Lipscomb, Benjamin J.B.: The Women Are Up to Something
The story of four remarkable women who shaped the intellectual history of the 20th century: Elizabeth Anscombe, Philippa Foot, Mary Midgley, and Iris Murdoch.
On the cusp of the Second World War, four women went to Oxford to begin their studies: a fiercely brilliant Catholic convert; a daughter of privilege longing to escape her stifling upbringing; an ardent Communist and aspiring novelist with a list of would-be lovers as long as her arm; and a quiet, messy lover of newts and mice who would become a great public intellectual of our time. They became lifelong friends. At the time, only a handful of women had ever made lives in philosophy. But when
Oxford's men were drafted in the war, everything changed.
As Elizabeth Anscombe, Philippa Foot, Mary Midgley, and Iris Murdoch labored to make a place for themselves in a male-dominated world, as they made friendships and families, and as they drifted toward and away from each other, they never stopped insisting that some lives are better than others. They argued that courage and discernment and justice-and love-are the heart of a good life.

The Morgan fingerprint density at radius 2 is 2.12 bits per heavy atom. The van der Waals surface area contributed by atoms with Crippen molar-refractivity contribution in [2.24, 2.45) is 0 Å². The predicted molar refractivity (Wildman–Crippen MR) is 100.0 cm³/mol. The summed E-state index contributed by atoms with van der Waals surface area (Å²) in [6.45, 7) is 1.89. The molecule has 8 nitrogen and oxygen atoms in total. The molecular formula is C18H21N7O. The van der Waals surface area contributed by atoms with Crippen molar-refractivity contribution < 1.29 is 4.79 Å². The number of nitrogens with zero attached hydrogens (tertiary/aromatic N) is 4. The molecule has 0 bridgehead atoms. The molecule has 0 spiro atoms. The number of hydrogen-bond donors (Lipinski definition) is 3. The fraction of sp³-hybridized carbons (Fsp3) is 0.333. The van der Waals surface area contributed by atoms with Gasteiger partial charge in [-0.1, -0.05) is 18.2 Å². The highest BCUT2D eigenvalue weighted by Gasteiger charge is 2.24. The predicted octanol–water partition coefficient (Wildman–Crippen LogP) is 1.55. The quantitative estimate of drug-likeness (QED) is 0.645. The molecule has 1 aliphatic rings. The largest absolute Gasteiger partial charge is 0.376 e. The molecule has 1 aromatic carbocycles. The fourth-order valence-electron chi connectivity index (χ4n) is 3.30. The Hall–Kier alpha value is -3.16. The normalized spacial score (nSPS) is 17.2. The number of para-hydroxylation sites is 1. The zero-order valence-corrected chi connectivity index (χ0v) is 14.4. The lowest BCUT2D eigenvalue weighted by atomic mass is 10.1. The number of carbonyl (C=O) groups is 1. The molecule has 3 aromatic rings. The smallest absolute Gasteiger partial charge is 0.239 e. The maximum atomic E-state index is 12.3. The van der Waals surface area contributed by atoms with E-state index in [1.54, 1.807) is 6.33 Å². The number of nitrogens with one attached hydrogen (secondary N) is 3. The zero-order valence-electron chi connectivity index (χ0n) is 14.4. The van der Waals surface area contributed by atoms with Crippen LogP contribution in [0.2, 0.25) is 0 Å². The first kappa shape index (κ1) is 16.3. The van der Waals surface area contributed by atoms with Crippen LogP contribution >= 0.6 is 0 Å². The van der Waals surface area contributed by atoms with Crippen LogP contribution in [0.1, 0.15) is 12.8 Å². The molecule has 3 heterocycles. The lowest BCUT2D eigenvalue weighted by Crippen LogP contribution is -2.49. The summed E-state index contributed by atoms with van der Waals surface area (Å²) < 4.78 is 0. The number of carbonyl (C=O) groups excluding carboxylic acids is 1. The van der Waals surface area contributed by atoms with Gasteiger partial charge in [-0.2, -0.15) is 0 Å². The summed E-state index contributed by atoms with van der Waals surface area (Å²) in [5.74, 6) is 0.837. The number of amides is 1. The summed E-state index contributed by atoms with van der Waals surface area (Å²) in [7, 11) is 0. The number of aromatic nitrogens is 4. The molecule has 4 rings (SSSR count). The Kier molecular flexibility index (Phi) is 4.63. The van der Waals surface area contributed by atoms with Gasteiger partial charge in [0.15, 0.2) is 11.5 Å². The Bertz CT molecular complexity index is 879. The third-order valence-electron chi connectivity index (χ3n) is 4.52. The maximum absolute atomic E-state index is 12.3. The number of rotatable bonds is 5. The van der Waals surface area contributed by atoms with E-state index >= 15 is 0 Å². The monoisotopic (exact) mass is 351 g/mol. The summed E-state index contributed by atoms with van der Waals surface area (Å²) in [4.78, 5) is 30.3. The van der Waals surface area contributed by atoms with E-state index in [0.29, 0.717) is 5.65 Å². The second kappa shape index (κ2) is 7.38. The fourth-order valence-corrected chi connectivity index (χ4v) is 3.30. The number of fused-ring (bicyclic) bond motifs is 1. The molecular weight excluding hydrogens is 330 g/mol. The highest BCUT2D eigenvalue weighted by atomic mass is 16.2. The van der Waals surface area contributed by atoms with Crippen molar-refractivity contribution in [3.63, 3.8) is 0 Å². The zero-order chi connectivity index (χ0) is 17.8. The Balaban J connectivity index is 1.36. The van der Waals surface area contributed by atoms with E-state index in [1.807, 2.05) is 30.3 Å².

This book presents the first sustained engagement with these women's contributions: with the critique and the alternative they framed. Drawing on a cluster of recently opened archives and extensive correspondence and interviews with those who knew them best, Benjamin Lipscomb traces the lives and ideas of four friends who gave us a better way to think about ethics, and ourselves.Four of the greatest philosophers of the twentieth century were friends at Oxford during World War II; they were women in a field still dominated by men; and they rebelled against a picture of ethics as the play of subjective attitudes, values to be set against the hard facts of science. Benjamin Lipscomb's book about Elizabeth Anscombe, Philippa Foot, Mary Midgley, and Iris Murdoch is absorbing, personal, and intellectually thrilling-at once a vivid recreation of a
deep philosophical friendship and a timely defence of objectivity in ethics. I wish I had written it!